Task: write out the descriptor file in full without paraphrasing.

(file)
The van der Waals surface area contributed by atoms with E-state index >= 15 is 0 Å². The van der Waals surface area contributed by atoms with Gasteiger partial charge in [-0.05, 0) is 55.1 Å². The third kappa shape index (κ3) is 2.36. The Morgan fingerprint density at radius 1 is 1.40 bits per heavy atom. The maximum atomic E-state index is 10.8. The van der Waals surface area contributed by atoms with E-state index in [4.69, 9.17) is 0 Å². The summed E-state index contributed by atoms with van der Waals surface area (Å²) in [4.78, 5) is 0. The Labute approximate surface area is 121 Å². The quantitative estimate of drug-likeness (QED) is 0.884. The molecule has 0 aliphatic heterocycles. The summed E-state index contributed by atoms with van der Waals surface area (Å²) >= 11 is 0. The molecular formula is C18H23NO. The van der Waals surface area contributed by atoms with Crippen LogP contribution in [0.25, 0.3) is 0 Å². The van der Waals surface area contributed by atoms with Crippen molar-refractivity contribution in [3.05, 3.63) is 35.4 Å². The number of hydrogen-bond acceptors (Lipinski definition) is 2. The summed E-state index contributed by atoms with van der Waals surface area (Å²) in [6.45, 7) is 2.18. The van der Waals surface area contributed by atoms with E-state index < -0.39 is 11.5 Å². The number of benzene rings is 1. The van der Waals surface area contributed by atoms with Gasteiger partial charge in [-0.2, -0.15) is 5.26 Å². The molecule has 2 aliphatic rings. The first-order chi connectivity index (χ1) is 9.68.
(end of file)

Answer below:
The van der Waals surface area contributed by atoms with E-state index >= 15 is 0 Å². The van der Waals surface area contributed by atoms with Gasteiger partial charge in [-0.05, 0) is 55.1 Å². The third kappa shape index (κ3) is 2.36. The Morgan fingerprint density at radius 1 is 1.40 bits per heavy atom. The maximum atomic E-state index is 10.8. The van der Waals surface area contributed by atoms with E-state index in [4.69, 9.17) is 0 Å². The summed E-state index contributed by atoms with van der Waals surface area (Å²) in [4.78, 5) is 0. The Labute approximate surface area is 121 Å². The quantitative estimate of drug-likeness (QED) is 0.884. The molecule has 0 aliphatic heterocycles. The summed E-state index contributed by atoms with van der Waals surface area (Å²) >= 11 is 0. The molecular formula is C18H23NO. The van der Waals surface area contributed by atoms with Crippen LogP contribution in [0.25, 0.3) is 0 Å². The van der Waals surface area contributed by atoms with Crippen molar-refractivity contribution in [3.05, 3.63) is 35.4 Å². The number of hydrogen-bond acceptors (Lipinski definition) is 2. The summed E-state index contributed by atoms with van der Waals surface area (Å²) in [6.45, 7) is 2.18. The van der Waals surface area contributed by atoms with E-state index < -0.39 is 11.5 Å². The number of benzene rings is 1. The van der Waals surface area contributed by atoms with Gasteiger partial charge in [-0.2, -0.15) is 5.26 Å². The molecule has 2 aliphatic rings. The first-order chi connectivity index (χ1) is 9.68.